What Do We Do Without Tech?

Updated on January 4, 2017

What Do We Do With Ourselves?

Our reliance on technology knows no bounds. Why, without technology, we wouldn’t have that boon to civilization known as Netflix. If we didn’t have technology, for instance, we wouldn’t be able to reheat coffee in the microwave, we would get lost endlessly because we’d have to actually read a map instead of relying on a GPS and we wouldn’t be able to entertain our kids because we couldn’t just give them a tablet and expect that they’d occupy themselves for hours on end.

In all seriousness, many of us rely on technological advancements like laptops and tablets because of what we do for a living – or at least, part of what we do. Bankers, for instance, would certainly be lost today unless technology kept up with what they were doing. Those who were responsible for mutual funds might have to go back to the “old days” of reading a ticker tape in order to see whether a stock has gone up or down. Newspaper reporters wouldn’t be able to simply research information through the search engine of their choice; they might actually have to physically see the person about whom they are writing a story rather than simply FaceTime or even give them a call on the phone.

Even teachers enjoy a certain reliance on technology. Photocopiers have now become printers, fax machines and devices through which you can simply automatically email a document, and when those go down, teachers tend to get a little lost, as they have become quite reliant on photocopiers (in particular) to ensure that their lessons are able to be executed so that everyone has a copy of the notes, the exam, or whatever everyone needs a copy of. If teachers actually have to write notes on the board, there might be jokes about how they are kicking it “old school,” with student complaints abound about how their hands are starting to hurt from writing so much.

We use technology for instant translations when we’re taking language classes – ask any teacher of languages and they will tell you of the bane that is Google Translate – and we use technology for instant gratification, whether it’s because we need the distraction of playing some sort of online game or we want to text someone. Sometimes, people will comment, rather wistfully, about times when we didn’t have technology, and how nice it would be if we could only disconnect, yet if we do disconnect, there are many of us who would be so restless and perhaps even jumpy that we wouldn’t know what to do with ourselves.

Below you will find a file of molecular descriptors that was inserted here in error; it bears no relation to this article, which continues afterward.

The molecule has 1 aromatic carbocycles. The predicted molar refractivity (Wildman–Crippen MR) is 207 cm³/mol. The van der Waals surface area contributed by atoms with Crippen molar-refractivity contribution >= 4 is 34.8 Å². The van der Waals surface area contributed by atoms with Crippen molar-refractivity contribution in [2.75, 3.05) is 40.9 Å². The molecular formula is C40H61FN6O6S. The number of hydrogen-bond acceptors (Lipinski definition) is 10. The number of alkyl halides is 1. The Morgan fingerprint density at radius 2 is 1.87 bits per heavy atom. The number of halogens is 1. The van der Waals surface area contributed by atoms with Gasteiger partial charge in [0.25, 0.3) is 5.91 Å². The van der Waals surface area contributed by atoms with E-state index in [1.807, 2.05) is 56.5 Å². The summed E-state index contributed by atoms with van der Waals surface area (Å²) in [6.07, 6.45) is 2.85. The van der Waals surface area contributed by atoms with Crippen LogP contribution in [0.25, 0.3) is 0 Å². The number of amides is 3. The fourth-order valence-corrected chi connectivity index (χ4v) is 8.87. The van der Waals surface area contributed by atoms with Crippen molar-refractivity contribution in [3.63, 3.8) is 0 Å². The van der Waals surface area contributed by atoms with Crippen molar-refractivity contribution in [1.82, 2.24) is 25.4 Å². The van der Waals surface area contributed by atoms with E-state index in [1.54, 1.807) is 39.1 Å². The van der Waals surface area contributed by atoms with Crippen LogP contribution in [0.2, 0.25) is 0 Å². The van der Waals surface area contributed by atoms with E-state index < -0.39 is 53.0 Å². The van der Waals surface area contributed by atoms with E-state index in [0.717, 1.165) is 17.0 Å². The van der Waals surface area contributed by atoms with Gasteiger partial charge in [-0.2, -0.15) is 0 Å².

How Reliant Are We?


Are We More Impatient When Tech Fails?

We use technology for sharing experiences and lives, too. Take siblings that live far apart. One wants to keep up with what the other is doing, so what happens? They certainly don’t write letters – not anymore – that takes too long! So, either a text message is shot out into the ether, a FaceTime call is placed – or even a Facebook video call – or images are streaked back and forth through the messaging app of their choice to show them what, exactly, everyone has been up to. Technology has been an amazing innovation to bring families closer, in many respects, when it used to take weeks or months to send mail back and forth.

Granted, there was a certain excitement that came with waiting for a letter to come back for you in the mail. Postcards when someone was touring some far off land like Newfoundland or Europe were things to be treasured, when they came, and now that we can simply post images on Facebook, or videos on YouTube, or send pictures via text messaging, there seems to be a little bit of that magic lost. We have almost come to expect instantaneous communication, and when it doesn’t happen, we are at a bit of a loss, and wonder if the other person is OK or if they simply are annoyed by us somehow.

Have you ever noticed that even when a microwave seems to take forever to reheat your coffee that the problem doesn’t lie with the device itself – it lies within you? That because we live in such a world where everything has become so instant, we are now almost ridiculously unprepared to the point of almost being impaired by our impatience? As things become more instantaneous, we have become increasingly short fused, and while technology has been a marvellous tool, perhaps it is time to move even a little bit the other way. Perhaps we need that implemented “tech-free time” in order to remind ourselves that not everything is only seconds away, so that we can regain some of that calm and anticipation we used to have when it came to the simple act of communication.

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Techless Time - Or Not?

Perhaps we need some of that techless time so that we are reminded that the best things to come are really worth waiting – or working – for. Even in classrooms, where technology has become a marvellous, if not invaluable, tool, students have learned in many respects how to use technology’s powers for evil, so to speak. No one needs to truly know anything when Google is around, and thoughts of going anywhere without your smartphone in tow seems to be greeted with incredulity if not dismay.

Technology, while a wonderful tool, should be treated as exactly that – a tool, not a life source as some treat it as. We often joke about the current generation needing to document every moment of their lives through selfies and videos, yet so many of them have that need to the point of being incredibly angry when their tech is taken from them, either because of a “grounding” from parents or because wi-fi, for whatever reason, has been taken offline.

Now, if you’ll excuse me, I have to go Snapchat my friend and post this blog. I’ll FaceTime you later.

Technology And Family Life


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